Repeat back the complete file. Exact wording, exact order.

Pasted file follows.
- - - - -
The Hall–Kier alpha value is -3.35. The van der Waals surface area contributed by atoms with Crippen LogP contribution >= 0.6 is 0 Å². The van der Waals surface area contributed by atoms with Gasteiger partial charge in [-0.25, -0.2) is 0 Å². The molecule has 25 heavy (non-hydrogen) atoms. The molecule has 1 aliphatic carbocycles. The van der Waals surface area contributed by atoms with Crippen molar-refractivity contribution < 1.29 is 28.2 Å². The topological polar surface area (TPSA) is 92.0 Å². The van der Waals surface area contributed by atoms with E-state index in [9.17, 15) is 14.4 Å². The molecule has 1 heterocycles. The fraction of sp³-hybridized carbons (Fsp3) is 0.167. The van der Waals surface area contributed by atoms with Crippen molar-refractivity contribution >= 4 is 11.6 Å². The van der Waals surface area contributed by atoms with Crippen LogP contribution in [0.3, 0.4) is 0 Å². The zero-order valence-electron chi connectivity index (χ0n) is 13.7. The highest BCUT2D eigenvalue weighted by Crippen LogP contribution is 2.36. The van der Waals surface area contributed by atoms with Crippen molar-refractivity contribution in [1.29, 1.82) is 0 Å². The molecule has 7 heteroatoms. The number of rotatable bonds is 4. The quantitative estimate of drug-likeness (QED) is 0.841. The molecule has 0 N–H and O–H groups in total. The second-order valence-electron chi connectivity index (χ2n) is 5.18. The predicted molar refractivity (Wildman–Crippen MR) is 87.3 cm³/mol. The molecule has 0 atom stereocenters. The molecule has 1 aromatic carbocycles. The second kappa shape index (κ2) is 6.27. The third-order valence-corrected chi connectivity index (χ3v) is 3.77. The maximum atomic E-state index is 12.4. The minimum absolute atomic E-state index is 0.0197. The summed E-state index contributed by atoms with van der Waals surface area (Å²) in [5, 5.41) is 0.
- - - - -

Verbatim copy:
The Hall–Kier alpha value is -3.35. The van der Waals surface area contributed by atoms with Crippen LogP contribution >= 0.6 is 0 Å². The van der Waals surface area contributed by atoms with Gasteiger partial charge in [-0.25, -0.2) is 0 Å². The molecule has 25 heavy (non-hydrogen) atoms. The molecule has 1 aliphatic carbocycles. The van der Waals surface area contributed by atoms with Crippen molar-refractivity contribution < 1.29 is 28.2 Å². The topological polar surface area (TPSA) is 92.0 Å². The van der Waals surface area contributed by atoms with E-state index in [9.17, 15) is 14.4 Å². The molecule has 1 heterocycles. The fraction of sp³-hybridized carbons (Fsp3) is 0.167. The van der Waals surface area contributed by atoms with Crippen molar-refractivity contribution >= 4 is 11.6 Å². The van der Waals surface area contributed by atoms with Crippen LogP contribution in [0.3, 0.4) is 0 Å². The zero-order valence-electron chi connectivity index (χ0n) is 13.7. The highest BCUT2D eigenvalue weighted by Crippen LogP contribution is 2.36. The van der Waals surface area contributed by atoms with Crippen molar-refractivity contribution in [1.29, 1.82) is 0 Å². The molecule has 7 heteroatoms. The number of rotatable bonds is 4. The quantitative estimate of drug-likeness (QED) is 0.841. The molecule has 0 N–H and O–H groups in total. The second-order valence-electron chi connectivity index (χ2n) is 5.18. The predicted molar refractivity (Wildman–Crippen MR) is 87.3 cm³/mol. The molecule has 0 atom stereocenters. The molecule has 1 aromatic carbocycles. The second kappa shape index (κ2) is 6.27. The third-order valence-corrected chi connectivity index (χ3v) is 3.77. The maximum atomic E-state index is 12.4. The minimum absolute atomic E-state index is 0.0197. The summed E-state index contributed by atoms with van der Waals surface area (Å²) in [5, 5.41) is 0.